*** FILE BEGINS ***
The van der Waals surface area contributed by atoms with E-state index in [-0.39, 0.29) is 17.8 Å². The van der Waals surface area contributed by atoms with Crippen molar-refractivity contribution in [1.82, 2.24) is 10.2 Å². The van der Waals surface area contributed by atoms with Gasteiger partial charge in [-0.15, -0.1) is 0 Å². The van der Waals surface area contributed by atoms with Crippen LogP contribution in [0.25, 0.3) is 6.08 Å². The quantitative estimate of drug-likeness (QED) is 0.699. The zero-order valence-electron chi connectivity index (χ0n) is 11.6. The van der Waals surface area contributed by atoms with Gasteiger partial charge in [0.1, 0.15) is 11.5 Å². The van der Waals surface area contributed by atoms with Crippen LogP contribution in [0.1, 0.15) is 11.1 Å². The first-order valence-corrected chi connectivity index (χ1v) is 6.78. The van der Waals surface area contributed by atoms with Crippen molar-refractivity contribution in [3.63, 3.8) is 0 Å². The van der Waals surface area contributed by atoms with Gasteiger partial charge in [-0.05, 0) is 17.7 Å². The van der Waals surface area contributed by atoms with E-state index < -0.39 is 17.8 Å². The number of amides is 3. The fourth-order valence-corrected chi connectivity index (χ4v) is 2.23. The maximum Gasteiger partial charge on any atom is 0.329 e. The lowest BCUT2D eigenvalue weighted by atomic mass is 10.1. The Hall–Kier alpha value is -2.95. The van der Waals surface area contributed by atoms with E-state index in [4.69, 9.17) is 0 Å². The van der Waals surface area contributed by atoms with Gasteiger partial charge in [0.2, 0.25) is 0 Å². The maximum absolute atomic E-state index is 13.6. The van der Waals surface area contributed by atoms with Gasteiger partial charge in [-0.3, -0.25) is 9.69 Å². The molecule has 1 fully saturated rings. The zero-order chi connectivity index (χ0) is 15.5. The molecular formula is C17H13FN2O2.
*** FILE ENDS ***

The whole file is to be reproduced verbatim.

The van der Waals surface area contributed by atoms with E-state index in [-0.39, 0.29) is 17.8 Å². The van der Waals surface area contributed by atoms with Crippen molar-refractivity contribution in [1.82, 2.24) is 10.2 Å². The van der Waals surface area contributed by atoms with Gasteiger partial charge in [-0.15, -0.1) is 0 Å². The van der Waals surface area contributed by atoms with Crippen LogP contribution in [0.25, 0.3) is 6.08 Å². The quantitative estimate of drug-likeness (QED) is 0.699. The zero-order valence-electron chi connectivity index (χ0n) is 11.6. The van der Waals surface area contributed by atoms with Gasteiger partial charge in [0.1, 0.15) is 11.5 Å². The van der Waals surface area contributed by atoms with Crippen LogP contribution in [0.1, 0.15) is 11.1 Å². The first-order valence-corrected chi connectivity index (χ1v) is 6.78. The van der Waals surface area contributed by atoms with Crippen molar-refractivity contribution in [3.63, 3.8) is 0 Å². The van der Waals surface area contributed by atoms with Gasteiger partial charge in [-0.05, 0) is 17.7 Å². The van der Waals surface area contributed by atoms with E-state index < -0.39 is 17.8 Å². The number of amides is 3. The fourth-order valence-corrected chi connectivity index (χ4v) is 2.23. The maximum Gasteiger partial charge on any atom is 0.329 e. The lowest BCUT2D eigenvalue weighted by atomic mass is 10.1. The Hall–Kier alpha value is -2.95. The van der Waals surface area contributed by atoms with E-state index in [4.69, 9.17) is 0 Å². The van der Waals surface area contributed by atoms with Gasteiger partial charge in [0.2, 0.25) is 0 Å². The maximum absolute atomic E-state index is 13.6. The van der Waals surface area contributed by atoms with Gasteiger partial charge in [-0.3, -0.25) is 9.69 Å². The molecule has 1 fully saturated rings. The zero-order chi connectivity index (χ0) is 15.5. The molecular formula is C17H13FN2O2.